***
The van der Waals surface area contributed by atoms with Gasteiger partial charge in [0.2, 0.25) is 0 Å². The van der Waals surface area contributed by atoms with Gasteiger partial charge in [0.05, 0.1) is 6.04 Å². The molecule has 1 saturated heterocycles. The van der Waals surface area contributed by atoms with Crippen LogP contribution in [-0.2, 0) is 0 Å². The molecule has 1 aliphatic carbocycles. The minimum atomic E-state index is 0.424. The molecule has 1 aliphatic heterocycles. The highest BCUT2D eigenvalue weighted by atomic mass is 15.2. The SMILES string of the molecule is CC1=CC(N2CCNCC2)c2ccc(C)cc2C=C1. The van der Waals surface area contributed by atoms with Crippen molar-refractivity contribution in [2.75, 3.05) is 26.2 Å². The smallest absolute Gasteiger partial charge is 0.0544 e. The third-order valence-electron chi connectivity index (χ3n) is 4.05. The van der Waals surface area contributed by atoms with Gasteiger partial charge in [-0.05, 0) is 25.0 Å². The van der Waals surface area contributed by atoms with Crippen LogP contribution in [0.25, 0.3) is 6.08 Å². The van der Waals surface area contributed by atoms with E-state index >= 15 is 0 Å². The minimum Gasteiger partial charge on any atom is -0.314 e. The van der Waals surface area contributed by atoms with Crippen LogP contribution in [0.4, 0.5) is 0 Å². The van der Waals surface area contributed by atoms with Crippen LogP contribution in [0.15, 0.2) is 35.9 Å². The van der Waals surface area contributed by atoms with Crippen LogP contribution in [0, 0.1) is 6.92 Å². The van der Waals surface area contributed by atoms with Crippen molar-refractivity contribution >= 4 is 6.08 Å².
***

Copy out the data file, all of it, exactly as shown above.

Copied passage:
The van der Waals surface area contributed by atoms with Gasteiger partial charge in [0.2, 0.25) is 0 Å². The van der Waals surface area contributed by atoms with Gasteiger partial charge in [0.05, 0.1) is 6.04 Å². The molecule has 1 saturated heterocycles. The van der Waals surface area contributed by atoms with Crippen LogP contribution in [-0.2, 0) is 0 Å². The molecule has 1 aliphatic carbocycles. The minimum atomic E-state index is 0.424. The molecule has 1 aliphatic heterocycles. The highest BCUT2D eigenvalue weighted by atomic mass is 15.2. The SMILES string of the molecule is CC1=CC(N2CCNCC2)c2ccc(C)cc2C=C1. The van der Waals surface area contributed by atoms with Crippen molar-refractivity contribution in [2.75, 3.05) is 26.2 Å². The smallest absolute Gasteiger partial charge is 0.0544 e. The third-order valence-electron chi connectivity index (χ3n) is 4.05. The van der Waals surface area contributed by atoms with Gasteiger partial charge in [-0.05, 0) is 25.0 Å². The van der Waals surface area contributed by atoms with Crippen LogP contribution in [0.25, 0.3) is 6.08 Å². The van der Waals surface area contributed by atoms with E-state index >= 15 is 0 Å². The minimum Gasteiger partial charge on any atom is -0.314 e. The van der Waals surface area contributed by atoms with Crippen LogP contribution in [0.4, 0.5) is 0 Å². The van der Waals surface area contributed by atoms with Crippen LogP contribution in [0.15, 0.2) is 35.9 Å². The van der Waals surface area contributed by atoms with Crippen LogP contribution in [0, 0.1) is 6.92 Å². The van der Waals surface area contributed by atoms with Crippen molar-refractivity contribution >= 4 is 6.08 Å².